\documentclass[reqno]{amsart}
\usepackage{amscd}
\AtBeginDocument{{\noindent\small
{\em Electronic Journal of Differential Equations},
Vol. 2003(2003), No. 88, pp. 1--11.\newline
ISSN: 1072-6691. URL: http://ejde.math.swt.edu or http://ejde.math.unt.edu
\newline ftp ejde.math.swt.edu (login: ftp)}
\thanks{\copyright 2003 Southwest Texas State University.}
\vspace{9mm}}
\begin{document}
\title[\hfilneg EJDE--2003/88\hfil Harmonic solutions \dots]
{Harmonic solutions to perturbations of
periodic separated variables ODEs on manifolds}
\author[Marco Spadini\hfil EJDE--2003/88\hfilneg]
{Marco Spadini}
\address{Dipartimento di Matematica Applicata,
Universit\`a di Firenze, Via S.\ Marta 3 - 50139 Firenze, Italy}
\email{spadini@dma.unifi.it}
\date{}
\thanks{Submitted April 17, 2003. Published August 25, 2003.}
\subjclass[2000]{34C25, 34C40}
\keywords{Ordinary differential equations on manifolds, multiplicity of
\hfill\break\indent
periodic solutions}
\begin{abstract}
We study the set of harmonic solutions to perturbed periodic
separated variables ordinary differential equations on manifolds.
As an application, a multiplicity result is deduced.
\end{abstract}
\maketitle
\newtheorem{theorem}{Theorem}[section]
\newtheorem{corollary}[theorem]{Corollary}
\newtheorem{lemma}[theorem]{Lemma}
\newtheorem{example}[theorem]{Example}
\newtheorem{proposition}[theorem]{Proposition}
\newtheorem{definition}[theorem]{Definition}
\newtheorem{remark}[theorem]{Remark}
\numberwithin{equation}{section}
\section{Introduction}
In this paper we shall investigate the structure of the set of harmonic
solutions to perturbed periodic separated variable ordinary differential
equations on manifolds.
More precisely, let $M$ be an $m$-dimensional boundaryless differentiable
manifold embedded in $\mathbb{R}^k$. We consider equations of the form
\begin{equation}\label{nope}
\dot x=a(t)g(x),
\end{equation}
where $g:M\to\mathbb{R}^k$ is a continuous tangent vector field and
$a:\mathbb{R}\to\mathbb{R}$
is a continuous $T$-periodic function, $T>0$ given, with nonzero average
\[
\bar a:=\frac{1}{T}\int_0^T a(t)\,\mathrm{d}{t},
\]
and investigate via topological methods the structure of the set of harmonic
(i.e., $T$-periodic) solutions to perturbed equations of the form:
\[
\dot x=a(t)g(x)+\lambda\phi(x),\quad\lambda\geq 0,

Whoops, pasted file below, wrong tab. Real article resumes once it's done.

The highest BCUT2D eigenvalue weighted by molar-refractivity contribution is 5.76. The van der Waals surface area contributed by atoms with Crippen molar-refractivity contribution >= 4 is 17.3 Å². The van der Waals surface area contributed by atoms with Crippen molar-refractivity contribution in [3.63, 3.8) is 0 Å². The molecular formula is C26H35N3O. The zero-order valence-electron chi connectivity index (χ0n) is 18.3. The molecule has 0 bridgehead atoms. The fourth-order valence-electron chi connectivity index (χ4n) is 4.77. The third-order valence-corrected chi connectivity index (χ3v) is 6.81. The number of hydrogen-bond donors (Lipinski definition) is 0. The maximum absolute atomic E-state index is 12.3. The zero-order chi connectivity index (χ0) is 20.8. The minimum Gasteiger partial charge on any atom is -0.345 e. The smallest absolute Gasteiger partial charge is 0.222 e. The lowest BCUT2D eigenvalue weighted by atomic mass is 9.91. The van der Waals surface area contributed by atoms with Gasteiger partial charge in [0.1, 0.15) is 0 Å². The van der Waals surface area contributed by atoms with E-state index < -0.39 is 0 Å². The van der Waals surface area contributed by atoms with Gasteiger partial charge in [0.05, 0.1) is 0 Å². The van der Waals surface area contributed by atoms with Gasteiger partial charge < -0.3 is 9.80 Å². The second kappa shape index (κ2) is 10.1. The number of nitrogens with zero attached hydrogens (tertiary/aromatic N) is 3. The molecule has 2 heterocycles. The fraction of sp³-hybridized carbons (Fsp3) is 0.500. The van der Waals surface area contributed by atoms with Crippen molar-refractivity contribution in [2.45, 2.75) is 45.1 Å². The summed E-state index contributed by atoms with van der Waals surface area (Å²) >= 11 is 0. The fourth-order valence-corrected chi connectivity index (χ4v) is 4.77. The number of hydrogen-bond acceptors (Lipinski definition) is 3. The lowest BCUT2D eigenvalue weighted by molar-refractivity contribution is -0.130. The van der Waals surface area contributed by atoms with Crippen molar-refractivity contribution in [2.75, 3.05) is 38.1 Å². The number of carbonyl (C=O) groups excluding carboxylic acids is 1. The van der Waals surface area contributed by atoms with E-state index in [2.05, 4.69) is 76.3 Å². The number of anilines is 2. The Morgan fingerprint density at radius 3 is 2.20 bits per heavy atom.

\]
with $\phi:M\to\mathbb{R}^k$ a given tangent vector field.
Speaking loosely, we shall prove, under appropriate conditions, the existence
of a connected ``branch'' of $T$-periodic \emph{solution pairs} $(\lambda,x)$
of this equation, with the property that its closure is not contained in any
compact set and meets $g^{-1}(0)$ for $\lambda=0$.
Actually, the methods discussed in this paper shall let us treat withouth
any additional effort the more general case when the perturbation is allowed
to be time-dependent and periodic with the same period of $a$. In other
words, we shall consider, for $T>0$ given, the set of $T$-periodic solutions
to the following parametrized differential equation
\begin{equation}\label{zero}
\dot x=a(t)g(x)+\lambda f(t,x), \quad \lambda\geq 0,
\end{equation}
where $f:\mathbb{R}\times M\to\mathbb{R}^k$ and $g:M\to\mathbb{R} ^k$ are tangent
vector fields
on $M$, $a:\mathbb{R}\to\mathbb{R}$ and $f$ are $T$-periodic in $t$.
Therefore, our discussion will be applicable to the particular case of
periodic perturbations of autonomous ODEs. This corresponds,
in our notation, to $a(\cdot)$ constant (and nonzero). The more general
situation considered in this paper yields a generalization of the results
of \cite{FS1,FS2} in which $a(t)\equiv 1$.
As an application we provide a multiplicity result for equation \eqref{zero}
on compact boundaryless manifolds. Roughly speaking, we shall prove that when
$g$ has $n-1$ zeros at which the linearized unperturbed equation satisfies an
appropriate ``non-$T$-resonance'' condition, and the sum of the indices of